August/September Yellow/Orange Blooming Perennials Coreopsis Helenium Kirengeshoma Ligularia Macleaya Rudbeckia Solidago

August/September Pink Blooming Perennials Anemone Aster Astilbe Chelone Echinacea Hibiscus Physostegia Sedum

August/September White Blooming Perennials Cimicifuga Lysimachia

September/October Blue/Purple Blooming Perennials Aster Aconitum Nepeta Salvia Pitcher

September/October Yellow/Orange Blooming Perennials Amsonia(foliage) Coreopsis

September/October Pink Blooming Perennials Rudbeckia Anemone Aster

September/October White Blooming Perennials Boltonia Cimicifuga

Perennial Plants That Attract

PERENNIAL PLANTS THE ATTRACT

Here are some factors to consider when planting perennials that attract birds, butterflies, hummingbirds and catch our eyes and fill them with beauty, scent, and pride.

Among the factors you might consider when selecting perennials for your garden – beyond their beauty – is what “job” do you want your perennial plants to perform? How about attracting butterflies? Providing natural food for birds? Providing flowers for fresh bouquets or for drying? Scenting the evening air with fragrance? Deterring rabbits? Entertaining young visitors or creating conversation? The possibilities are endless…

Perennials for Attracting Butterflies & Birds

*Plants marked with an asterix are rated “top ten” nectar plants by Stokes Nature Guides

Early Season Bulbs (Crocus, Scilla, Chionodoxa, Daffodils) Early Season Nectar Source

Phlox stolonifera & Phlox divaricate  (Woodland Phlox) Early Season Nectar Source

Hosta Hummingbirds Heuchera (Coralbells) Hummingbirds

Aquilegia (Columbine) Hummingbirds

Centaurea montana (Perennial Bachelor Button) Butterflies  (nectar) & Birds (seeds)

Penstemon (Beardtongue) Hummingbirds

Coreopsis  (Tickseed)* Butterflies (nectar)  & Birds (seeds)

Achillea (Yarrow) Butterflies

Monarda (Beebalm) Hummingbirds

Liatris (Gayfeather/Blazing Star)* Butterflies

Nepeta subsessilis (Nepeta) Hummingbirds

Eupatorium (Joe-Pye-Weed)* Butterflies

Lobelia  cardinalis (Cardinal Flower) Hummingbirds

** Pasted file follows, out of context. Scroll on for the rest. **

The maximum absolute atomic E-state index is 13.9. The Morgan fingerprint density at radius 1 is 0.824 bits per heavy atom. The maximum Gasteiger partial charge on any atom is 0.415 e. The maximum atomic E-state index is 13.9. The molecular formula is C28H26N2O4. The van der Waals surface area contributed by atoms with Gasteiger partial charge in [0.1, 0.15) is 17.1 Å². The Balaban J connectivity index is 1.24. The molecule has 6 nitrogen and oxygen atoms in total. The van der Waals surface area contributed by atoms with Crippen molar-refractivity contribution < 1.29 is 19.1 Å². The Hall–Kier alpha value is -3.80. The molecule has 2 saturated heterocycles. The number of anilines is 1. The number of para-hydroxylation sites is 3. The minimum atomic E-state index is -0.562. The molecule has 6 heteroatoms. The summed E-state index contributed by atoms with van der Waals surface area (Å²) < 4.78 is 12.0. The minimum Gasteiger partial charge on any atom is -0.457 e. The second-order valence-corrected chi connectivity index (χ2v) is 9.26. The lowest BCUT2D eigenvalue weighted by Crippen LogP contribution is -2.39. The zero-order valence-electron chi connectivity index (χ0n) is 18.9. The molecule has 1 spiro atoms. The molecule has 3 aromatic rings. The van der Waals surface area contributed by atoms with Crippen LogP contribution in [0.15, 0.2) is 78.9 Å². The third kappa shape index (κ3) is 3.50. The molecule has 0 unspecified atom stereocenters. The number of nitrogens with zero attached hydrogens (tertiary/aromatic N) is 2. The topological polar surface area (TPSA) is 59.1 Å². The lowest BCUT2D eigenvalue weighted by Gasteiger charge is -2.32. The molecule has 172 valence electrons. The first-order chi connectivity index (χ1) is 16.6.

Phlox paniculata & P. maculata  (Summer Phlox) Butterflies & Hummingbirds

Silphium perfoliatum (Cup Plant) Butterflies & Birds (water source)

Buddleia (Butterfly Bush) Butterflies

Rudbeckia sp. (Black-Eyed-Susan)* Butterflies  (nectar) & Birds (seeds)

Echinacea purpurea (Purple Coneflower)* Butterflies  (nectar) & Birds (seeds)

Asclepias sp. (Butterfly Weed & Milkweed)* Butterflies (adult & juvenile)

Solidago sp. (Goldenrod) Butterflies

Aster novae-anglae (New England Aster)* Butterflies (adult & juvenile)

Sedum ‘Autumn Joy’ Butterflies (adult & juvenile)

Clematis paniculata (Sweet Autumn Clematis) Birds (cover & nesting)

Parthenossisus quinquefolia (Virginia Creeper) Birds (fruit)  

 

Flowers & Foliage for Drying Note: All can simply be harvested at their prime and hung upside down to dry in a cool dry area

Yarrow (Achillea) Flowers (retain brilliant yellow color)

Anise-Hyssop (Agastache) Flowers (fragrant)

Ornamental Onion (Allium) Seedheads (can be colored once dried)

Artemisia Foliage (fragrant)

Astilbe Flowers (dry brown; can be colored once dried)

Belamcanda (Blackberry Lily) Blackberry-like ornamental seeds & pods

Globe Thistle (Echinops) Flowers (retain color)

Sea Holly (Eryngium) Flowers (retain color)

Ornamental Grasses Flowers & Seedheads (dry to tan)

Lavender (Lavandula) Flowers & Foliage (fragrant)

Beebalm (Monarda) Flowers (fragrant & retain color)

Peony (Paeonia) Flowers (retain color)

Mountain Mint (Pycnanthemum) Flower Bracts (fragrant)

Roses Flowers (retain color)

Tansy (Tanacetum) Flowers (retain color)

 

Flowers for Cutting Actually, a vast array of flowers work well in bouquets. Experiment!

Lady’s Mantle (Alchemilla) Beautiful “filler” in arrangements

Asters (Asters) Fabulous color range, late season bouquets

Clematis (Clematis) Float a single blossom in a decorative bowl

Delphinium Striking color palette (true blues)